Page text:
May as well chime in...
Here's how I understand it: for those of us who have had our prostates removed, the only things that generate detectable PSA in our blood are either prostate cells or prostate CANCER cells. Without a prostate, we shouldn't have prostate cells, so detectable PSA post-op is an indicator that there are cancer cells SOMEWHERE in our systems. Its either - residual disease (they didn't get it all), or a local recurence (which means the cancer is growing back at the surgical site) or the cancer has spread into other parts of our bodies --- which is not a good thing.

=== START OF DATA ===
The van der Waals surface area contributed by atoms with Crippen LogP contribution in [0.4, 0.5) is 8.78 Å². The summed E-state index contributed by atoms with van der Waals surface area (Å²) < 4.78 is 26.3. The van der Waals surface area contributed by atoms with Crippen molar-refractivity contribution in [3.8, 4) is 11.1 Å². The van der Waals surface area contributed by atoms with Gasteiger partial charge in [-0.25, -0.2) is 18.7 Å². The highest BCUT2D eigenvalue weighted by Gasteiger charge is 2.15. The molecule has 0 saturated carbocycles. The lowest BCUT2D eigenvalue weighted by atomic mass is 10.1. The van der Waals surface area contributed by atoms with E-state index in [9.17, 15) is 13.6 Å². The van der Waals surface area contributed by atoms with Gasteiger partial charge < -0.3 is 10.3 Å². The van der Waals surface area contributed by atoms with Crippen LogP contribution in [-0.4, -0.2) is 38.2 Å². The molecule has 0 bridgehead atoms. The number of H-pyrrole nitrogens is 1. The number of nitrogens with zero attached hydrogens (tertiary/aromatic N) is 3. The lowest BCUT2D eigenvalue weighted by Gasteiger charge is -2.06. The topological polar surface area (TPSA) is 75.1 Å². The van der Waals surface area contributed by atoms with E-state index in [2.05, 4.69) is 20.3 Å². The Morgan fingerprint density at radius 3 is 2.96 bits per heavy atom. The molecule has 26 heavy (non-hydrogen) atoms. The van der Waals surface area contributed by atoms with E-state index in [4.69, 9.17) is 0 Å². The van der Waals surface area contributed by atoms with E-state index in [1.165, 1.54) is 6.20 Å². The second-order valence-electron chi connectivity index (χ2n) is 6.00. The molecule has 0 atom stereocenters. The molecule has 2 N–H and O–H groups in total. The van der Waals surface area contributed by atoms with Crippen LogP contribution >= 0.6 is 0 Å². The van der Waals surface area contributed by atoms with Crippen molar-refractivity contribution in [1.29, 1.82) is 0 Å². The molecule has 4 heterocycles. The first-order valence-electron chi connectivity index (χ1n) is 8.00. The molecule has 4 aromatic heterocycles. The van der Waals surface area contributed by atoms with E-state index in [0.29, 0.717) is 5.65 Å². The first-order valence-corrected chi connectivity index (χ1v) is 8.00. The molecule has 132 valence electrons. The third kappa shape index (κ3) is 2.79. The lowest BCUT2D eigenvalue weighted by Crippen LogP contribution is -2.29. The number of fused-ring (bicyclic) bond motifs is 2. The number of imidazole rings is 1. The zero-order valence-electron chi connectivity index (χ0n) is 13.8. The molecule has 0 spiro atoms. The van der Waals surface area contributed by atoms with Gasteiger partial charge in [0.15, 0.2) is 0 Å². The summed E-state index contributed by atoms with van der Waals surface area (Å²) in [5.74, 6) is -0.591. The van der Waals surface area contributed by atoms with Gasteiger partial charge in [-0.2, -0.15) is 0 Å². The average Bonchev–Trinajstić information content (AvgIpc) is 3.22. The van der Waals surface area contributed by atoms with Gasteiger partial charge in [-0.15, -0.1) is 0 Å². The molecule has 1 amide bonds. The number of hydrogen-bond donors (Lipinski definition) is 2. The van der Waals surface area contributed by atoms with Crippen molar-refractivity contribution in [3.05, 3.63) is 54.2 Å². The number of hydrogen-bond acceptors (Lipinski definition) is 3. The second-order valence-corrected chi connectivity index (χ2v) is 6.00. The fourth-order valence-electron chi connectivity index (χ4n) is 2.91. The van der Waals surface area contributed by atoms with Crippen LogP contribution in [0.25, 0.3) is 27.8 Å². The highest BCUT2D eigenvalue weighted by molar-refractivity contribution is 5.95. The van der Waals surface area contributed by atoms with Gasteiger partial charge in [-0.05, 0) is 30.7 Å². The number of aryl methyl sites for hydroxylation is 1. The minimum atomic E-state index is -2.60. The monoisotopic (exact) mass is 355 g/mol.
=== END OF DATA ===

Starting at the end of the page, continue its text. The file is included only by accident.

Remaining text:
My post-op PSA have bounced between .04 and .09 (not in a linear upward trend).... my doc said not to get too worked up unless it started pushing .2. IF that happens, and you suspect local recurrence or residual diseae in the prostate bed, radiation appears to be the next step in mainstream medicine.
We want to keep an eye on this because if the PSA starts to rise, the "second chance" for a cure is best when you do additional therepy BEFORE the PSA rises to 1.
We're "lucky" that we have one of the few cancers with such a strong marker. THis saves us from jumping into unneeded treatments, and also tells us when to really get up on things.
Congrats on the .1 reading--- keep it up --- or I guess I should say DOWN!